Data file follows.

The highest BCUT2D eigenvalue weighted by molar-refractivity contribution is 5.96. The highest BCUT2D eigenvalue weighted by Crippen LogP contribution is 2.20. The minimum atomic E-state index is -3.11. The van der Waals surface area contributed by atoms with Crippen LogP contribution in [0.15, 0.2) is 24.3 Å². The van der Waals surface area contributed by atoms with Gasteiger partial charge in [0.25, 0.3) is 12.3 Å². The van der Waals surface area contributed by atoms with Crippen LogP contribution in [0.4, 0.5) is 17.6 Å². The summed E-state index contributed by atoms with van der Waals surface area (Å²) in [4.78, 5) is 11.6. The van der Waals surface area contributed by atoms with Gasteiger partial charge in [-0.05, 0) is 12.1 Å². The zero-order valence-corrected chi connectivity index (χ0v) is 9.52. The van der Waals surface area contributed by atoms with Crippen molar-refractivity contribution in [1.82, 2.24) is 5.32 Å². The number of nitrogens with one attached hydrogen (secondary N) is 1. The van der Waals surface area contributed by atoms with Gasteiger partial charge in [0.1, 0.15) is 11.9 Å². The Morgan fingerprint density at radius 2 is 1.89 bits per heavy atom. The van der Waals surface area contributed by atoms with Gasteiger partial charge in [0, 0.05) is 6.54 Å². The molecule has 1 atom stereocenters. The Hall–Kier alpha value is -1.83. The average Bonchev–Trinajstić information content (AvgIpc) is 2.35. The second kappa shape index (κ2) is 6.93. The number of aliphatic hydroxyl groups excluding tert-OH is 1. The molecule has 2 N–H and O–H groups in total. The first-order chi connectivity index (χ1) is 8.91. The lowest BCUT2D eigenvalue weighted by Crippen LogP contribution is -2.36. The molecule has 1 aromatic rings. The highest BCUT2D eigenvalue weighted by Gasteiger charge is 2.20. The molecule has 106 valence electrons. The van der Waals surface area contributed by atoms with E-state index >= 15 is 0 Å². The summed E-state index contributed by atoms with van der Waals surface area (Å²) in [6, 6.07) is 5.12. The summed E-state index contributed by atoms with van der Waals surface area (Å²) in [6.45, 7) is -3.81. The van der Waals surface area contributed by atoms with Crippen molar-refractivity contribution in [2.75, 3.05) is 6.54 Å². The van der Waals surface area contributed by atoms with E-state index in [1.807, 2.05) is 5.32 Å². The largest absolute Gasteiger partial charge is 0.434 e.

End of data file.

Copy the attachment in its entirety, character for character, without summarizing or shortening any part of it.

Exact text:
The highest BCUT2D eigenvalue weighted by molar-refractivity contribution is 5.96. The highest BCUT2D eigenvalue weighted by Crippen LogP contribution is 2.20. The minimum atomic E-state index is -3.11. The van der Waals surface area contributed by atoms with Crippen LogP contribution in [0.15, 0.2) is 24.3 Å². The van der Waals surface area contributed by atoms with Gasteiger partial charge in [0.25, 0.3) is 12.3 Å². The van der Waals surface area contributed by atoms with Crippen LogP contribution in [0.4, 0.5) is 17.6 Å². The summed E-state index contributed by atoms with van der Waals surface area (Å²) in [4.78, 5) is 11.6. The van der Waals surface area contributed by atoms with Gasteiger partial charge in [-0.05, 0) is 12.1 Å². The zero-order valence-corrected chi connectivity index (χ0v) is 9.52. The van der Waals surface area contributed by atoms with Crippen molar-refractivity contribution in [1.82, 2.24) is 5.32 Å². The number of nitrogens with one attached hydrogen (secondary N) is 1. The van der Waals surface area contributed by atoms with Gasteiger partial charge in [0.1, 0.15) is 11.9 Å². The Morgan fingerprint density at radius 2 is 1.89 bits per heavy atom. The van der Waals surface area contributed by atoms with Gasteiger partial charge in [0, 0.05) is 6.54 Å². The molecule has 1 atom stereocenters. The Hall–Kier alpha value is -1.83. The average Bonchev–Trinajstić information content (AvgIpc) is 2.35. The second kappa shape index (κ2) is 6.93. The number of aliphatic hydroxyl groups excluding tert-OH is 1. The molecule has 2 N–H and O–H groups in total. The first-order chi connectivity index (χ1) is 8.91. The lowest BCUT2D eigenvalue weighted by Crippen LogP contribution is -2.36. The molecule has 1 aromatic rings. The highest BCUT2D eigenvalue weighted by Gasteiger charge is 2.20. The molecule has 106 valence electrons. The van der Waals surface area contributed by atoms with E-state index >= 15 is 0 Å². The summed E-state index contributed by atoms with van der Waals surface area (Å²) in [6, 6.07) is 5.12. The summed E-state index contributed by atoms with van der Waals surface area (Å²) in [6.45, 7) is -3.81. The van der Waals surface area contributed by atoms with Crippen molar-refractivity contribution in [2.75, 3.05) is 6.54 Å². The van der Waals surface area contributed by atoms with E-state index in [1.807, 2.05) is 5.32 Å². The largest absolute Gasteiger partial charge is 0.434 e.